Author: mpstoering

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Raising The Banner

Raising The Banner

In the past few months of wrestling with the specific callings that God has given me, I came to realize that I was approaching my writing the wrong way. After some prayer and introspection, I came to the conclusion that I had to change some things if I was to get off the ground. Most obviously, I changed the name. But there is a new spirit and purpose here, too.

The name “Raising The Banner” comes directly from an Audio Adrenaline song, which in turn comes from a story in 2 Chronicles 20. The story isn’t just about God’s providence. It’s also about the abundance of faith that the people expressed in response to His promises. I love the response of God’s people in this story, and I want this place to embody the same spirit.

When Judah raised the banner

In 2 Chronicles 20:17, the nation of Judah (the southern half of Israel) was under attack from foreign invaders. The nation turned to God for guidance and cried out for deliverance. God gave the people of Judah the following command in reply to their petitions:

“You will not have to fight this battle. Take up your positions; stand firm and see the deliverance the Lord will give you, Judah and Jerusalem. Do not be afraid; do not be discouraged. Go out to face them tomorrow, and the Lord will be with you.”

Upon close inspection, there’s a bit of ambiguity in there. “You will not have to fight this battle” and “Go out and face them” seem like contradictory statements to me. Sometimes, I spend so much time trying to understand the specifics of God’s promises that I forget to live according to the parts I do understand. Fortunately, the nation of Judah didn’t have the same problem on this occasion. They saw the prophecy not as a problem to be rectified, but as a challenge to be met. If God was going to fight for them, then why bother bringing their swords and shields into battle?

The army set out to face their enemies, armed with trumpets and banners, and praising the name of their God at the top of their voices. Long story short, the invading armies (who had previously split up) heard the commotion and assumed they were late to the battle. The armies met and bulldozed each other in a panic. By the time Judah arrived, there was nothing left but the plunder.

My call and God’s glory

Last year, I received a unique call to start a blog. I named it EverythingStoering, and I assumed that I would be teaching the world about Christ (out of my vast wisdom, of course…). After a year of struggling off and on, I realized I had missed the point entirely. No one has ever become great in the Kingdom of God by trying to be important here on Earth. I’m not a teacher, scholar, or theologian. If I’m going to follow this call God has given me, I should start by following the example of Judah in this story.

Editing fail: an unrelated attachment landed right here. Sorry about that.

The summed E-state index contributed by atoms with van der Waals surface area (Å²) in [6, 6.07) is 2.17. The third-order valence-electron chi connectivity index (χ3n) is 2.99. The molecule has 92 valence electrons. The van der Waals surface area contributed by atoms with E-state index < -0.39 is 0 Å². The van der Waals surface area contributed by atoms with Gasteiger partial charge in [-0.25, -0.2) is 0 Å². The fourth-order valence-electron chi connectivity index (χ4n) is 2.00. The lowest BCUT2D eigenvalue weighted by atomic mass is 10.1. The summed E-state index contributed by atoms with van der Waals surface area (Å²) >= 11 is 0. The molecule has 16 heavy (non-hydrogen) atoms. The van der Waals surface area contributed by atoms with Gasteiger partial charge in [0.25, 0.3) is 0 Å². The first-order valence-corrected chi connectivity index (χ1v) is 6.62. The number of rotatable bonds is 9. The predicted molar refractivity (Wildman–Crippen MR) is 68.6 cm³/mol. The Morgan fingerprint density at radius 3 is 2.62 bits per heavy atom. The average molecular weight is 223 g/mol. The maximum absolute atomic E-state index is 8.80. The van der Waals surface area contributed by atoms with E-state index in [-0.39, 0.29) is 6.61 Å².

My goal here is not primarily to teach. It seems foolish of me to think that my words can have any real strength of their own. They are only powerful insofar as they are steeped in the person and power of Jesus Christ. I’ll be spending a lot of time (at least at first) preaching to my own heart and reminding my spirit of the joy set before me. It might look a little like the reflective writing in the Psalms. When it comes down to it, I just want to lift the beauty of the Gospel up for the world to see.

The greatest story ever told

This Gospel of Jesus Christ in itself is beautiful, multifaceted, and infinite. It’s the easiest thing to write about because it presents itself uniquely to every single person alive. I’m convinced that every man, woman, and child could spend every minute of their lives talking about what Christ has done without ceasing to find new things to say. John said as much in his gospel:

“Jesus did many other things as well. If every one of them were written down, I suppose that even the whole world would not have room for the books that would be written.” (John 21:25)

This can’t of course mean that Jesus did an inordinate number of things in His three year ministry. A careful observer could have made a timeline. Rather, I think it means that any book which is focused on the Gospel of Jesus Christ will be infinitesimal compared to the whole of the Gospel, and therefore will be infinitely unique. I’ve read an entire book on the interpretation of a single parable before (and more than once, too)!

C.S. Lewis once tried to boil all of Christianity down into a single book titled Mere Christianity. But Paul, the great evangelist and writer of half the New Testament was able to reduce it further: “I resolved to know nothing while I was with you except Jesus Christ and him crucified.” (1 Corinthians 2:2). When you boil it all down, you always get the same thing. Christ Crucified, the core message of our faith, must be at the core of any endeavor I chose to take on if I hope to succeed in anything I do here.

In Conclusion

So I’m starting a new blog, with a better name and a fresh focus. I have no idea where this is going. I don’t know how good my writing abilities are. Frankly, it doesn’t matter much. I believe that God has called me, and I know that I am writing about the only subject that matters (and will continue to matter) for all of eternity. I’m simply going to raise the banner and pray that God wins the battles.

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Missions Update: We are launching in one week!

Missions Update: We are launching in one week!

Hello, friends!

I am excited to announce that I am officially launching my Worldview website one week from today. If you haven’t heard about this before, here is a quick rundown of what I am trying to accomplish.

Update on the past four months: